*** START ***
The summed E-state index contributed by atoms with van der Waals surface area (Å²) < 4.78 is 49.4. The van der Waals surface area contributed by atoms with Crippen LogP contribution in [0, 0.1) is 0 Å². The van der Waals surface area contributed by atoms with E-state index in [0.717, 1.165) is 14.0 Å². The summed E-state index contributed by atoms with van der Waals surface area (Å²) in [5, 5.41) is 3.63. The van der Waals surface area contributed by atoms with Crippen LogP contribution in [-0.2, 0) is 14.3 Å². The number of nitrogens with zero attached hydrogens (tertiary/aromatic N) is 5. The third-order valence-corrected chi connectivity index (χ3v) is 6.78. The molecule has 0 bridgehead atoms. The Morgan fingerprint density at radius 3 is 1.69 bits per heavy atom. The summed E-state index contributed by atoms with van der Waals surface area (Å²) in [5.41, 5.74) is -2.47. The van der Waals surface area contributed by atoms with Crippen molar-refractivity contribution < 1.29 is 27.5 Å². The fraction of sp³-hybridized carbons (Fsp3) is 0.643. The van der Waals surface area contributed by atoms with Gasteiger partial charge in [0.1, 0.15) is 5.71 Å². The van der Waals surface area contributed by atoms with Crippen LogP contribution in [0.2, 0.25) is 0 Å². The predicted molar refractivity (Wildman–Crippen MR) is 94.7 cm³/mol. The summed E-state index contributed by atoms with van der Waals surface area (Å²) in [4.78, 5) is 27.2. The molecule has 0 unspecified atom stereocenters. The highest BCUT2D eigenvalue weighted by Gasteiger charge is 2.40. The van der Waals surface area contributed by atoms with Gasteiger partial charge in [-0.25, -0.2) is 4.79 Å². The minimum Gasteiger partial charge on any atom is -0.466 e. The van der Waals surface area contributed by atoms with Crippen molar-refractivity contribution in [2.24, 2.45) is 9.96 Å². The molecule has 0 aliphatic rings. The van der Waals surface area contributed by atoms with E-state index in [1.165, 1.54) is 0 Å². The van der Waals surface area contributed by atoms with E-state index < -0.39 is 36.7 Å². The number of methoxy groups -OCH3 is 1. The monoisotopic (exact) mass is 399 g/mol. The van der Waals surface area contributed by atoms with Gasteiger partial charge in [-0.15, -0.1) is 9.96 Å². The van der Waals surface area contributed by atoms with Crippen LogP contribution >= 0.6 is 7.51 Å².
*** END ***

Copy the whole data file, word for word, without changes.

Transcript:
The summed E-state index contributed by atoms with van der Waals surface area (Å²) < 4.78 is 49.4. The van der Waals surface area contributed by atoms with Crippen LogP contribution in [0, 0.1) is 0 Å². The van der Waals surface area contributed by atoms with E-state index in [0.717, 1.165) is 14.0 Å². The summed E-state index contributed by atoms with van der Waals surface area (Å²) in [5, 5.41) is 3.63. The van der Waals surface area contributed by atoms with Crippen LogP contribution in [-0.2, 0) is 14.3 Å². The number of nitrogens with zero attached hydrogens (tertiary/aromatic N) is 5. The third-order valence-corrected chi connectivity index (χ3v) is 6.78. The molecule has 0 bridgehead atoms. The Morgan fingerprint density at radius 3 is 1.69 bits per heavy atom. The summed E-state index contributed by atoms with van der Waals surface area (Å²) in [5.41, 5.74) is -2.47. The van der Waals surface area contributed by atoms with Crippen molar-refractivity contribution < 1.29 is 27.5 Å². The fraction of sp³-hybridized carbons (Fsp3) is 0.643. The van der Waals surface area contributed by atoms with Gasteiger partial charge in [0.1, 0.15) is 5.71 Å². The van der Waals surface area contributed by atoms with Crippen LogP contribution in [0.2, 0.25) is 0 Å². The predicted molar refractivity (Wildman–Crippen MR) is 94.7 cm³/mol. The summed E-state index contributed by atoms with van der Waals surface area (Å²) in [4.78, 5) is 27.2. The molecule has 0 unspecified atom stereocenters. The highest BCUT2D eigenvalue weighted by Gasteiger charge is 2.40. The van der Waals surface area contributed by atoms with Gasteiger partial charge in [-0.25, -0.2) is 4.79 Å². The minimum Gasteiger partial charge on any atom is -0.466 e. The van der Waals surface area contributed by atoms with Crippen molar-refractivity contribution in [2.24, 2.45) is 9.96 Å². The molecule has 0 aliphatic rings. The van der Waals surface area contributed by atoms with E-state index in [1.165, 1.54) is 0 Å². The van der Waals surface area contributed by atoms with E-state index < -0.39 is 36.7 Å². The number of methoxy groups -OCH3 is 1. The monoisotopic (exact) mass is 399 g/mol. The van der Waals surface area contributed by atoms with Gasteiger partial charge in [-0.15, -0.1) is 9.96 Å². The van der Waals surface area contributed by atoms with Crippen LogP contribution >= 0.6 is 7.51 Å².